Thursday, June 21, 2018

Evolution by Hybridization of a New Species of Galapagos Finches from a Founding Father

                                                     The Big Bird Finch of the Galapagos

Last year, in one of my posts on my second tour of the Galapagos Islands, I wrote about the evolution of new species through hybridization, including the report from Peter and Rosemary Grant that there might be a new species of finch on the island of Daphne Major arising from hybridization, although they had not yet said that this really was a new species.

Recently, the Grants have published their claim that this is indeed a new species that has evolved through hybridization (Lamichhaney et al. 2018; Wagner 2018).  In 1981, a male large cactus finch (Geospiza conirostris) arrived on Daphne Major, having immigrated a long distance (over 100 km) from the island of Espanola, the only island where this species is found.  They called him "Big Bird" because of his unusually large head.

Big Bird mated with a medium ground finch (G. fortis).  This pair produced offspring, and with only one exception, the offspring found mates descended from the original pair, thus breeding within the hybrid lineage, for over 30 years.  Because of their larger body size, they are called Big Birds.  So, as with the biblical story of Adam and Eve, we have a new species derived from a founding pair of mates.

Large cactus finches learn the distinctive song of their species by listening to their fathers sing, which is thus passed down through a culturally learned tradition.  The first Big Bird--the founding father--sang a unique song, slightly different from the song sang by male large cactus finches on Espanola.  This is the song now sung by male Big Birds, and it contributes to their reproductive isolation.

Another cue for reproductive isolation is that the size of the Big Birds' bill is intermediate between the bill sizes for the other species, which is probably a consequence of natural selection favoring a bill morphology adapted for feeding on certain kinds of seeds on Daphne Major.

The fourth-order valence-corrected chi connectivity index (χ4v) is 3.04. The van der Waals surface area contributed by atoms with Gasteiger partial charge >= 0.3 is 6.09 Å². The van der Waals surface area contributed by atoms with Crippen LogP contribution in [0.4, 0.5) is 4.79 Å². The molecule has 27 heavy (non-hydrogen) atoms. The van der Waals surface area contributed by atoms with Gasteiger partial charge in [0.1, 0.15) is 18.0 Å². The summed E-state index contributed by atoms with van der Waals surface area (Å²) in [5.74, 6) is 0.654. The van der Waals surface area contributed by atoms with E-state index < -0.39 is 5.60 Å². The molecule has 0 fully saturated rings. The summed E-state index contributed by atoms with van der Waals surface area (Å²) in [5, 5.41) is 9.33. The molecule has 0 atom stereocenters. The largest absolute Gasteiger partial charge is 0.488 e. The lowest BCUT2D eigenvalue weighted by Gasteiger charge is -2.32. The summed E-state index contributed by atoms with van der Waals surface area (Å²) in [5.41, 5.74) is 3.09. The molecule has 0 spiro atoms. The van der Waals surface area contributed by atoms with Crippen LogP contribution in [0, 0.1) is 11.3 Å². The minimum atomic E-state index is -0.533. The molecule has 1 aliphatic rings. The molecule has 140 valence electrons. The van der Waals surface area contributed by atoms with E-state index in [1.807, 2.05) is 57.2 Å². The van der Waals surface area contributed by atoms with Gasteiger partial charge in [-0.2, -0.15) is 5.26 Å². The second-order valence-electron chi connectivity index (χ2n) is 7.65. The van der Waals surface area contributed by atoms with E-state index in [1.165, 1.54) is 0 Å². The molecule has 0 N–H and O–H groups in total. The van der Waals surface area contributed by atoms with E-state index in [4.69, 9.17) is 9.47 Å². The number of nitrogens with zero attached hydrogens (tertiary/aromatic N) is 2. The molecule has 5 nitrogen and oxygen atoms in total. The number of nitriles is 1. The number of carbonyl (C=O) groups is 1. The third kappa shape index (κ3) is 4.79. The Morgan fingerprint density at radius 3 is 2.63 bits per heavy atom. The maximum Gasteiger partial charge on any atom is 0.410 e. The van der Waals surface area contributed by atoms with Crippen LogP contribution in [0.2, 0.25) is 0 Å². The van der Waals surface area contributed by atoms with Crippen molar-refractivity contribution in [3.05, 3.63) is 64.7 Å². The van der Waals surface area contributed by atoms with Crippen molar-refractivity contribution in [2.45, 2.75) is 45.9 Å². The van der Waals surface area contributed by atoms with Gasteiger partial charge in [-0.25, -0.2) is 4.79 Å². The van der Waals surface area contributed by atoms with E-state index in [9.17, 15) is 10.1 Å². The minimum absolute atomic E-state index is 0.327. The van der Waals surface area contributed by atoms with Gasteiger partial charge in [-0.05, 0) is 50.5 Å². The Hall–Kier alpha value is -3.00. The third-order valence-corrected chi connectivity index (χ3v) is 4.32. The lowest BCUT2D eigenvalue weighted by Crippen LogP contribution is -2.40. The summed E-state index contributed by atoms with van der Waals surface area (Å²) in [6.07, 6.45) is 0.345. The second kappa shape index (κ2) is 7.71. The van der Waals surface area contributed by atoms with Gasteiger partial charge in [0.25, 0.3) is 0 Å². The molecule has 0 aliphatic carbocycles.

Genetic analysis has confirmed that the Big Birds are a distinctive species separate from the other 18 species of finches on the Galapagos Islands.

Notice the historical contingency in this scientific study.  The rare and chance event of one individual bird with a unique song immigrating to Daphne Major and mating with a female of a different species, in the unique circumstances of that island at a particular historical moment, became a founding event for the evolution of a new species.

This illustrates the historical character of biology as the study of unique individuals with unique life histories and cultural traditions.  It is not true, therefore, that human beings are the only animals who have individual and cultural histories.  A biopolitical science of political animals must include the study of the individual personalities and the social history of those animals.  (I have written about this here, and here.)

My next post will be devoted to another kind of hybrid breeding by a founding father--Thomas Jefferson's interracial breeding with his slave Sally Hemings.


Lamichhaney, Sangeet, Fan Han, Matthew T. Webster, Leif Andersson, B. Rosemary Grant, and Peter R. Grant. 2018. "Rapid Hybrid Speciation in Darwin's Finches." Science 359 (12 January): 224-228.

Wagner, Catherine E. 2018. "Improbable Big Birds." Science 359 (12 January): 157-159.

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